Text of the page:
It’s Cinco de Mayo! Time to celebrate Mexico’s biggest holiday with sombreros and two-for-one margaritas, right? While the occasion is one big fiesta in the United States, it’s not that way in Mexico. While I love tacos and margaritas as much as the next gal, I think it's also important to understand the history behind this event. Our friends at Mamiverse have an explanation of the battle that the event commemorates:
Cinco de Mayo is a commercial holiday in the U.S.—one that is used to sell beer and tortilla chips, advertise dinner specials at restaurants and offers a good reason for Mexican-themed parties at colleges everywhere. In Mexico, however, Cinco de Mayo isn’t even a federal holiday. The date commemorates May 5, 1862, when the Mexican army defeated the much larger French army that had invaded Mexico at Veracruz and was making its way to Mexico City. But the Mexican victory at the Batalla de Puebla was short lived. French troops continued to press on and a year later the French took Mexico City, and occupied the country for the next three years under the rule of Emperor Maximilian I, who was handpicked for the job by Napoleon III.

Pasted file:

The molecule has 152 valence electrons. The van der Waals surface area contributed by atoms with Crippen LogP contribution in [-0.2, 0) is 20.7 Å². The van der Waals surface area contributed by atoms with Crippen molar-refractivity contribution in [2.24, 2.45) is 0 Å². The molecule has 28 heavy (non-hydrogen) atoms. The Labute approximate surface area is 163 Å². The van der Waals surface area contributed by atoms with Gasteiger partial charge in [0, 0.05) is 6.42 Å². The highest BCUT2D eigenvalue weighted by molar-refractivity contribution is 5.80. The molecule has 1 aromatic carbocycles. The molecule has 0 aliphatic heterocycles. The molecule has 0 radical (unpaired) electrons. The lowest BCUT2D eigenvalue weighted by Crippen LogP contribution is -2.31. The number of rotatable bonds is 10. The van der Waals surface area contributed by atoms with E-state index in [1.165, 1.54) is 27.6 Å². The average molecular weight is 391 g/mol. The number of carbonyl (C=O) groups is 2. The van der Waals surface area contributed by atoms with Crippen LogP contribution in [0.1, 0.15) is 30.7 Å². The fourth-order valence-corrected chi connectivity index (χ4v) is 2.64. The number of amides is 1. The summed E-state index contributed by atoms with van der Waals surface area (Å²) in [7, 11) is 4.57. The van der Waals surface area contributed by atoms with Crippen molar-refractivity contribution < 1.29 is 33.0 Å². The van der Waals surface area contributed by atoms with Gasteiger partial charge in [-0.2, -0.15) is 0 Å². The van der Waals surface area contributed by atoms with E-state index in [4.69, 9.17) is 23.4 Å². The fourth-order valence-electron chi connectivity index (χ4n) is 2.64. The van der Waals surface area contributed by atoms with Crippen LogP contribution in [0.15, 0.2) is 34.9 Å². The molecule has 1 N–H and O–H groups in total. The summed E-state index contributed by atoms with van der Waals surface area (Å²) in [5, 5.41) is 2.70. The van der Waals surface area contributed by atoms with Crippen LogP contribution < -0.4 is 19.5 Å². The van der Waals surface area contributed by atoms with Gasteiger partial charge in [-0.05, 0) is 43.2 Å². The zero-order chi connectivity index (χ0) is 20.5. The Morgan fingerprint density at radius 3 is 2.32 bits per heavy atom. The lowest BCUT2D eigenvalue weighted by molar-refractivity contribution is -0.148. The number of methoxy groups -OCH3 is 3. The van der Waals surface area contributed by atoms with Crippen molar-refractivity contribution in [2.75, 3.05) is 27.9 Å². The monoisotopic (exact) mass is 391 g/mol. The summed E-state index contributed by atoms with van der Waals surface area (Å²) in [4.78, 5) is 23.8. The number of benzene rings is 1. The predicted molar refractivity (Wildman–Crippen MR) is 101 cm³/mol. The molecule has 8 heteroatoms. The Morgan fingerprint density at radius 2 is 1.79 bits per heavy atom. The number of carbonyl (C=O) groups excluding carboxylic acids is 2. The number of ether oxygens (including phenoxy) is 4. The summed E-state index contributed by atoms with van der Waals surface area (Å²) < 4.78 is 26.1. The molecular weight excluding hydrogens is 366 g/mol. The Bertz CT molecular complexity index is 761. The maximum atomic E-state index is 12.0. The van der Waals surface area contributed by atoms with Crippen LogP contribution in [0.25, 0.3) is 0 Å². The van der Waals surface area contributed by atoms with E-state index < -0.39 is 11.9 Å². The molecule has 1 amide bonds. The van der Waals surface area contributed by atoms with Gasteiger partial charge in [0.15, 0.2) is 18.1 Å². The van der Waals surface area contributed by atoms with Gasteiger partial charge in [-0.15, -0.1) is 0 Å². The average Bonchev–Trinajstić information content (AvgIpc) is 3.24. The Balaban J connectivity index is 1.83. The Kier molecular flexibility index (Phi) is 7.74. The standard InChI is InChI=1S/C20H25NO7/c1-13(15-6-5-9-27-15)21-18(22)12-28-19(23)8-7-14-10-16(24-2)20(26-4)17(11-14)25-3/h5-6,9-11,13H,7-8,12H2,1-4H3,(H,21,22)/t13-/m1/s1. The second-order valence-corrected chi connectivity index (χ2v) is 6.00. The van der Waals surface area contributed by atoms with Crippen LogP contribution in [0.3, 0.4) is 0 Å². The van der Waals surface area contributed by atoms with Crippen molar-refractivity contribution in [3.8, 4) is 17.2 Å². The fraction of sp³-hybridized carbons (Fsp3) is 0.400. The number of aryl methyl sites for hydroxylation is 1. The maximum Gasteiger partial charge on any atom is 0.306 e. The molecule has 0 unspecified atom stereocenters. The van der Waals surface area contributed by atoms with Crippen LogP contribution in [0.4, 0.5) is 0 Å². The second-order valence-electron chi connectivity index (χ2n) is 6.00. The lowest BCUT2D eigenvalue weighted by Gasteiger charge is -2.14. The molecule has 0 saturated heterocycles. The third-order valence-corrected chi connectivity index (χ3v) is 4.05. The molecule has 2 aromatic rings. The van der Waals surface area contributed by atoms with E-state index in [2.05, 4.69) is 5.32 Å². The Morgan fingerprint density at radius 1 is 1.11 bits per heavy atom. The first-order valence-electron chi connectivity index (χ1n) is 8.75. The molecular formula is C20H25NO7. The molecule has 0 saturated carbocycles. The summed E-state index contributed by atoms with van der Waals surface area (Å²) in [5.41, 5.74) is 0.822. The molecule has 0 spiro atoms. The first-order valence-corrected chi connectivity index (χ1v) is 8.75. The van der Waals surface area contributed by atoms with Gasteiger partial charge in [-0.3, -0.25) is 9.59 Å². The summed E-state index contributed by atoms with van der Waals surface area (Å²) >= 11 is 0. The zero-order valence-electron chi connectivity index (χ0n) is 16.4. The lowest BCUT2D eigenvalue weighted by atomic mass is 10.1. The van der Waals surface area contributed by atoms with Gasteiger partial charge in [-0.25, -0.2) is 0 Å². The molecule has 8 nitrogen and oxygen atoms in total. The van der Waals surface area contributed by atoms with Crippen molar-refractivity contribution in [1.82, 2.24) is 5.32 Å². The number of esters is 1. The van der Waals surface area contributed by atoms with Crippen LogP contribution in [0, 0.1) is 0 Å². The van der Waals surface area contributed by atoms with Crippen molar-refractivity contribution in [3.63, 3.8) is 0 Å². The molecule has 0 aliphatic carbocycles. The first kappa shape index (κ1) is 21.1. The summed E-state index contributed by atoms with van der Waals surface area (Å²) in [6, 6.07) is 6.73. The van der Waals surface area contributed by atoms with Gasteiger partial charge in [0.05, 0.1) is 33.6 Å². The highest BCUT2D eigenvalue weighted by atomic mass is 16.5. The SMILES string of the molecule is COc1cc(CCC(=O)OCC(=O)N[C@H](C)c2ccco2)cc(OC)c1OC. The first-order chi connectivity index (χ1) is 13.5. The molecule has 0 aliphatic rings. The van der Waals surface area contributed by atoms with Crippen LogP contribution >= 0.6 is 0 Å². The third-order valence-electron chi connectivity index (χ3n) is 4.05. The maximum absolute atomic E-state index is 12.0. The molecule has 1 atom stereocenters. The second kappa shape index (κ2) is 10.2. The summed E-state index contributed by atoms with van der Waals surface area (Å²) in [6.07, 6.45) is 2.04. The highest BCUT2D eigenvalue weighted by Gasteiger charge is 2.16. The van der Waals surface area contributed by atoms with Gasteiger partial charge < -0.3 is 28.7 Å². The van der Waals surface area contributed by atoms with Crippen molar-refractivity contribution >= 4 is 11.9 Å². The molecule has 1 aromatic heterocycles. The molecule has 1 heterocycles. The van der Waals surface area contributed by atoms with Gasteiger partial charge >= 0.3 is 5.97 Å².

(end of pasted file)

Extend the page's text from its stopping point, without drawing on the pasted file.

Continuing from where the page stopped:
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Note: Cinco de Mayo marks the defeat of the French army, but not the creation of Mexico as it's own country. That event is marked in September, celebrating Mexico's freedom from Spain. How much do you know about the story behind Cinco de Mayo? Do you plan do anything this weekend?
News and Politics Editor Grace Hwang Lynch blogs about raising an Asian mixed-race family at HapaMama.
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